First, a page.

My first big girl Bible was a pale pink Precious Moments NIV softcover. I drew ballerinas on the inside cover and doodled my name and a few verses in colorful marker. I faithfully studied my memory verses for Sunday school. I could sing all sixty-six books to a catchy tune by age three, I’m told.
It’s packed away in a cardboard box, with a tiny blue willow china tea set and other mementos of a simple, sweet time.
In the awkward years between child and teenager, my parents gave me a thick, dark brown leather Spirit Filled Life Bible. That was my Bible all through high school. I carried it to school, camp, conventions, and church. I wrote enthusiastic, sincere notes in the margins, followed by exclamation points. I highlighted favorite passages, and then underlined them when I came across them again.
By the time my senior year of high school was coming to a close, the spine of this Bible was broken and chunks of pages would fall out easily. The highest grade I ever received for a college course was a 98, for The Bible as Literature. I attribute that to my time of intense study as a teenager.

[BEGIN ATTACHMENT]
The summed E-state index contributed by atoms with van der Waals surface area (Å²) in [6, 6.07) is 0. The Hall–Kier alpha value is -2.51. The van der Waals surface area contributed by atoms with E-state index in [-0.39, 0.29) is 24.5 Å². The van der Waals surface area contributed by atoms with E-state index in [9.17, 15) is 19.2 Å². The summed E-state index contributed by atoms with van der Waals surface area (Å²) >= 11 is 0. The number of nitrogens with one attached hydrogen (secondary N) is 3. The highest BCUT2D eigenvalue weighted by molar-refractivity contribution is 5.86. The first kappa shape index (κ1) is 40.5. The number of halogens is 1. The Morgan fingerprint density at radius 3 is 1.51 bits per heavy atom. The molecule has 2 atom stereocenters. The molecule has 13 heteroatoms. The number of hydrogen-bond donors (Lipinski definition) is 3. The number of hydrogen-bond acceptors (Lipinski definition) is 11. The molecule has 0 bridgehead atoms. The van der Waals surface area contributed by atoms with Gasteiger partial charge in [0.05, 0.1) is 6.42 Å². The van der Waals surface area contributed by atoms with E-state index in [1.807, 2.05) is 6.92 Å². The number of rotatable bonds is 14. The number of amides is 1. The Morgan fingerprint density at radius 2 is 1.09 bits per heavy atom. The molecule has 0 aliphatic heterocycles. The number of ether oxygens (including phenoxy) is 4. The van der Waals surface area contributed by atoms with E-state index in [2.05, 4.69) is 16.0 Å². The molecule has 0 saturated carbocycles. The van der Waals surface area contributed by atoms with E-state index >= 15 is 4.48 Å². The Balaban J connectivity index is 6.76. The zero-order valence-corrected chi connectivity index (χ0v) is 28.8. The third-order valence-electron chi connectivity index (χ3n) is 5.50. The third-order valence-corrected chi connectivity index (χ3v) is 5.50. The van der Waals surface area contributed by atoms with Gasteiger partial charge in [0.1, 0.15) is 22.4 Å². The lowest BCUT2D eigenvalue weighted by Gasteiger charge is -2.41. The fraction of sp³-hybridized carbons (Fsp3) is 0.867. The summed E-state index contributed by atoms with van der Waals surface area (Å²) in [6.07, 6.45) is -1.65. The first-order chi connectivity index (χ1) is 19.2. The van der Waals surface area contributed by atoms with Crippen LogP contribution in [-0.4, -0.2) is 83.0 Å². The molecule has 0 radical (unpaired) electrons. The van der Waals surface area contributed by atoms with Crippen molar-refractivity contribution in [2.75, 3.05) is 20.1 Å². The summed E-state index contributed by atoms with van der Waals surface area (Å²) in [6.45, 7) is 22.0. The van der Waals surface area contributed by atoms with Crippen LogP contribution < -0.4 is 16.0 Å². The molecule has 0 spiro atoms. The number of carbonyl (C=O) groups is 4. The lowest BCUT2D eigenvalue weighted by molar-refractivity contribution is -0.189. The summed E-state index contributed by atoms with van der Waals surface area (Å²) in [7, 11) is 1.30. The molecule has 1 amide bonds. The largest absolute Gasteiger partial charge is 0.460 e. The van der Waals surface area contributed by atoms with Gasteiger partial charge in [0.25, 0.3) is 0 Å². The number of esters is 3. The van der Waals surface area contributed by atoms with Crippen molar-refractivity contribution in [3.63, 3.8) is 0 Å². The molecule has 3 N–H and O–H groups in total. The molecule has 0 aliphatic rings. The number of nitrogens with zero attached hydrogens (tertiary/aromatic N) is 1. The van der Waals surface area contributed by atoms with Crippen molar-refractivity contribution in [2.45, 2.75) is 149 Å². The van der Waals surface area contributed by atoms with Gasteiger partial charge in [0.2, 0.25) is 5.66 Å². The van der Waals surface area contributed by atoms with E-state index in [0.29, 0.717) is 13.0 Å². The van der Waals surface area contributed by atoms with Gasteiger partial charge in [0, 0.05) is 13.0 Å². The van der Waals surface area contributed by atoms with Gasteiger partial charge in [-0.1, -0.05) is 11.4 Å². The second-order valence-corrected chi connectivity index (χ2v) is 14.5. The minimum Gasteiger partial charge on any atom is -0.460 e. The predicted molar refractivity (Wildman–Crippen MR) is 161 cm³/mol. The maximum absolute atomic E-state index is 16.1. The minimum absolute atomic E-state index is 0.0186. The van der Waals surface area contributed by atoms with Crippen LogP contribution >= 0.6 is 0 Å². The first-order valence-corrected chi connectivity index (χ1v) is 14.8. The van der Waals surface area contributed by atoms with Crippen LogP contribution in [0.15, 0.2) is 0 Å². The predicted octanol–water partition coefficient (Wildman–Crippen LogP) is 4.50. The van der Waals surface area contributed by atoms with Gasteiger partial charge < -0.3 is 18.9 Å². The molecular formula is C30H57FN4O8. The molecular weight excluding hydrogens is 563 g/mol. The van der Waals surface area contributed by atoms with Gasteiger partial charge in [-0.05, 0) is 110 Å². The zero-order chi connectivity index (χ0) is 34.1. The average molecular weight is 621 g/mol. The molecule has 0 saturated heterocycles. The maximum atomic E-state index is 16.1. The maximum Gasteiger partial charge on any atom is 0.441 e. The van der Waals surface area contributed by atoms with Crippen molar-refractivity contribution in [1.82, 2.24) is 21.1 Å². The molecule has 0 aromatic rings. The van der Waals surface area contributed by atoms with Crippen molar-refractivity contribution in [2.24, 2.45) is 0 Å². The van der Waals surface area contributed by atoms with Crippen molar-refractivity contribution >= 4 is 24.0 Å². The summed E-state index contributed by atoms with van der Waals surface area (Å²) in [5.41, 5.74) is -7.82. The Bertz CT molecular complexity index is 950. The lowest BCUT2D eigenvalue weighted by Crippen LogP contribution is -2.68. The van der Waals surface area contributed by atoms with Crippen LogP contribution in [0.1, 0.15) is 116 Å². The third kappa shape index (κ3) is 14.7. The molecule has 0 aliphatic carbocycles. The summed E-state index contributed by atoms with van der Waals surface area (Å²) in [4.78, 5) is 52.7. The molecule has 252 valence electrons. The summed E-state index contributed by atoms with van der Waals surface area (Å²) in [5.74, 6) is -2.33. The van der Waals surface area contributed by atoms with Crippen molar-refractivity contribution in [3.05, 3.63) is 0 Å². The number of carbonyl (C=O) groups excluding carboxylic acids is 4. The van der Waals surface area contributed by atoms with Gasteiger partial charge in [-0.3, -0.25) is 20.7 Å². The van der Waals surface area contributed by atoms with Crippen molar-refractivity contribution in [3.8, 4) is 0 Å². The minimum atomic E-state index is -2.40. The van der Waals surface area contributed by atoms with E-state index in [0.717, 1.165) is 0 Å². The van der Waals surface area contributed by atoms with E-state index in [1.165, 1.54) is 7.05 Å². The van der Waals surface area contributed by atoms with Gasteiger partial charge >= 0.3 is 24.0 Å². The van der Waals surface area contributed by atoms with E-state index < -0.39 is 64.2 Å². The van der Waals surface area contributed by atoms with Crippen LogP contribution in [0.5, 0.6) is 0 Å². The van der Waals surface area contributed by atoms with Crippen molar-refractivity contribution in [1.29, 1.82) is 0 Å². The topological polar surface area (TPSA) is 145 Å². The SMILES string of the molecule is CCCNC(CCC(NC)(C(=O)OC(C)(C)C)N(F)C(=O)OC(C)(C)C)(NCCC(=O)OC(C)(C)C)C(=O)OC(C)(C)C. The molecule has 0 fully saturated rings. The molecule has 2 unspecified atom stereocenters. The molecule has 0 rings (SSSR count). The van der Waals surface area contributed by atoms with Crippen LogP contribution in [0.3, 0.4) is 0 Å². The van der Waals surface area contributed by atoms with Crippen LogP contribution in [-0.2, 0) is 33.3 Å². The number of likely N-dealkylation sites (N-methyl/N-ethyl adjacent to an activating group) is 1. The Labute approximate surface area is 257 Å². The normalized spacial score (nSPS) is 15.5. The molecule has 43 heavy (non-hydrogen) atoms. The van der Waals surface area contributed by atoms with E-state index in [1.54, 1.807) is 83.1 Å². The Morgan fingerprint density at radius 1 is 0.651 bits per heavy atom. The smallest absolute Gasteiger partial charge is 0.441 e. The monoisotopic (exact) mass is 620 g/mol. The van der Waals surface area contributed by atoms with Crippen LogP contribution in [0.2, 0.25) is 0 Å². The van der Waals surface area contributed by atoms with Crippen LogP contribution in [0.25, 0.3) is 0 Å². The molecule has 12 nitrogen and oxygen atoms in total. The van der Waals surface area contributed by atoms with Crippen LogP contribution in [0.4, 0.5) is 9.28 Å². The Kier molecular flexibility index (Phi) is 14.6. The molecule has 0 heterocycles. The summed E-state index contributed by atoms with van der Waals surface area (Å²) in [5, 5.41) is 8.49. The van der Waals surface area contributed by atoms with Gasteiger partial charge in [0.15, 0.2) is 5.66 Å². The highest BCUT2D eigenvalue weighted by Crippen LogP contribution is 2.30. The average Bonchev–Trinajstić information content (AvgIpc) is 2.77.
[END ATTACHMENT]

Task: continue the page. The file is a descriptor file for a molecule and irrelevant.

It too is in a cardboard box, along with letters folded into interesting shapes (relics from pre-texting days), pictures from mission trips and youth conferences, and passionate journal entries. Those were the days of eagerness and sincerity, days of blissful unknowing.
Next came a navy blue slimline New King James Version, given to me upon my high school graduation by my pastors on May 20, 2001, with the inscription may the Lord bless you and keep you scrawled in the front.
Unlike its predecessor, its cover remains intact, and the notes are a bit quiet, followed by more question marks than exclamation points. This is the Bible with which I’ve struggled.
Its supple leather cover remains intact; I’ve been the one in pieces.
I’ve read this Bible and wished I could go back– to when the words were nothing but beautiful, to when I didn’t see the harshness of humanity in them; to when I could get lost for hours, drunk on a kind of love. Instead, I’ve been soberly examining, and when I find writers who’ve been able to find precious things between the lines, I inhale their words like I used to inhale the other ones.
It’s taken many years to understand this: the Word of God is first and foremost a Person. When I read ancient words keeping Him in mind, they take on a new color, a new meaning. I believe I’ve known this Person for most of my life; that many things have clouded my view, that many things still do.
I can mark the seasons of my life by these books. I keep them like the treasures they are, but I think I’d like to get another one soon.
For the new season.
A different draft of this piece was originally posted on Noting Now.